I’m fully aware that spending $650 on a self-cleaning litter box is ridiculous, especially when low-tech competitors (aka plastic boxes) cost $20. I’m not the sort of person who would’ve even entertained the thought (the economy and all) until James the cat entered my life. Now I’m glad I made the leap to Smarty Pear Leo’s Loo Too litter box.
Before James, it was just me and my calico BFF Cinnamon, and we were fine with traditional litter boxes. “Let them have their spinning motors and smartphone apps,” I’d grumble while scooping litter. Cleaning up after one cat is no big deal, but things change when a second or third feisty feline enters the mix. One day, in a lapse of sanity, I opened my home to a second cat, James, the aforementioned black-and-white terror.
(By the way, if you’re thinking, “Who names a cat James?” I certainly didn’t. It’s a long story, but the foster assured me that the second-most renowned cat psychic in the state had met one-on-one with James and he told her it was his preferred name, or telekinetically meowed it at her or something.)
Now James is a growing boy. He has literally doubled in size in just a few months, dwarfing poor Cinnamon. He eats like a racehorse and poops like one, too. I couldn’t keep up and I’m not ashamed to admit it. I’d scoop the three household litter boxes (one for each cat plus an extra, Jackson-Galaxy style) seemingly every few hours, only to find more “presents” waiting for me a few minutes later. I couldn’t tell who was using which litter box (important because Cinnamon is susceptible to UTIs.) The house smelled; I was at my wit’s end.
So I went looking at so-called smart litter boxes. They all seemed similar feature-wise, but the Loo Too hooked me due to its pleasing design and companion app. The latter lets me know when a cat uses the litter box and distinguishes each feline by weight. I know exactly when Cinnamon uses it, sparing me the anxiety of wondering if she’s experiencing a UTI flare-up.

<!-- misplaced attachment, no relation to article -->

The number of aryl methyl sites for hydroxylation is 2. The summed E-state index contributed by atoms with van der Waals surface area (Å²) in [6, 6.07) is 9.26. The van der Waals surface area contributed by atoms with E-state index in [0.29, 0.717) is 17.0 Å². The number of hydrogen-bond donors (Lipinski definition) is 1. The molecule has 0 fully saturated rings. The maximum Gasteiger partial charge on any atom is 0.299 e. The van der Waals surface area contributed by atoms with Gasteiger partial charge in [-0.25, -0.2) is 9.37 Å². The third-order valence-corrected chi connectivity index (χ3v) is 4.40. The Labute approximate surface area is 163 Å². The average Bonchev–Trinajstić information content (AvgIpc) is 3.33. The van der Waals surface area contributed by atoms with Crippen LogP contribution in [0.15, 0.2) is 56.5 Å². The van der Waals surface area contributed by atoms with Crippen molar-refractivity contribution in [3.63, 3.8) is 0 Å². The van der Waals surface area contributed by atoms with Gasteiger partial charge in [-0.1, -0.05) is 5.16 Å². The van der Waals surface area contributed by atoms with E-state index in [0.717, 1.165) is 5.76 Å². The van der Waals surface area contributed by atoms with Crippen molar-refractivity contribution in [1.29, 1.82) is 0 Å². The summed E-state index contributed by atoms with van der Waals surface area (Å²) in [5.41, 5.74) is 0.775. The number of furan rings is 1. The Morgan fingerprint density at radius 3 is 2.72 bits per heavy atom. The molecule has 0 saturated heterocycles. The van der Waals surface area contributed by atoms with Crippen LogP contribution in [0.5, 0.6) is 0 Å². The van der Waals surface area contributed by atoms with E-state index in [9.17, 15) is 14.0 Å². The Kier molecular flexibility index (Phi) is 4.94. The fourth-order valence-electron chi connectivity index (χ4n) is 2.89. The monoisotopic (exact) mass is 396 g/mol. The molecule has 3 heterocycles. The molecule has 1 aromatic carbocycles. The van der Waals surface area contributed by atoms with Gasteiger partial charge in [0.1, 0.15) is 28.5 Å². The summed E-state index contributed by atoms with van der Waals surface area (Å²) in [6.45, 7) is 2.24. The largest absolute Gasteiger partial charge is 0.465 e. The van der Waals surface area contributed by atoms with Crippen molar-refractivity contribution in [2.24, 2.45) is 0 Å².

As for the litter box itself, it’s a reliable self-cleaning marvel. It’s pretty quiet and the waste drawer takes a month to fill up, after which it requires manual disposal. A whole month! I was scooping multiple times a day before I got this. The setup was simple enough and it ships fully built. Once I set it up and powered it on, it was only a few minutes before James (of course) did his dirty business. Cinnamon followed suit later that night.
Now it’s their preferred litter box and my remaining boxes are near-empty when I go to scoop. The Loo Too automatically separates litter from waste and waits a few minutes before engaging the motor, giving the cat some time to exit the vicinity. It not only cleans the litter, depositing waste in a detachable lower box, but it boasts fancy UV technology to clean itself. I’m no scientist and so I can’t speak to the efficacy of these UV rays, but I can say that this thing never, ever smells. The app lets you set the cleaning schedule and make a whole lot of other adjustments. It also integrates with Alexa and other assistants, but asking a speaker to clean poop seems beneath our AI overlords.
There are some downsides, of course. The power cord is cat-proof, but it’s also extremely short — only two or three feet. Most people put litter boxes out of the way, to mitigate odors and messes. I put the Loo Too in my room, but it was far from any outlet, so I had to buy an extension cord and electrical tape to run the cord around the closet, along the wall and finally to a surge protector. There’s also the matter of cost. This thing is $650, so it’s like the Apple Vision Pro of litter boxes. Even though I love it, that’s pretty steep. It’s worth it to me, though, because it saves me plenty of time and I get data regarding the bathroom habits of my precious mouse mutilators.
This article originally appeared on Engadget at https://www.engadget.com/what-we-bought-the-self-emptying-litter-box-thatll-also-empty-your-bank-account-140022098.html?src=rss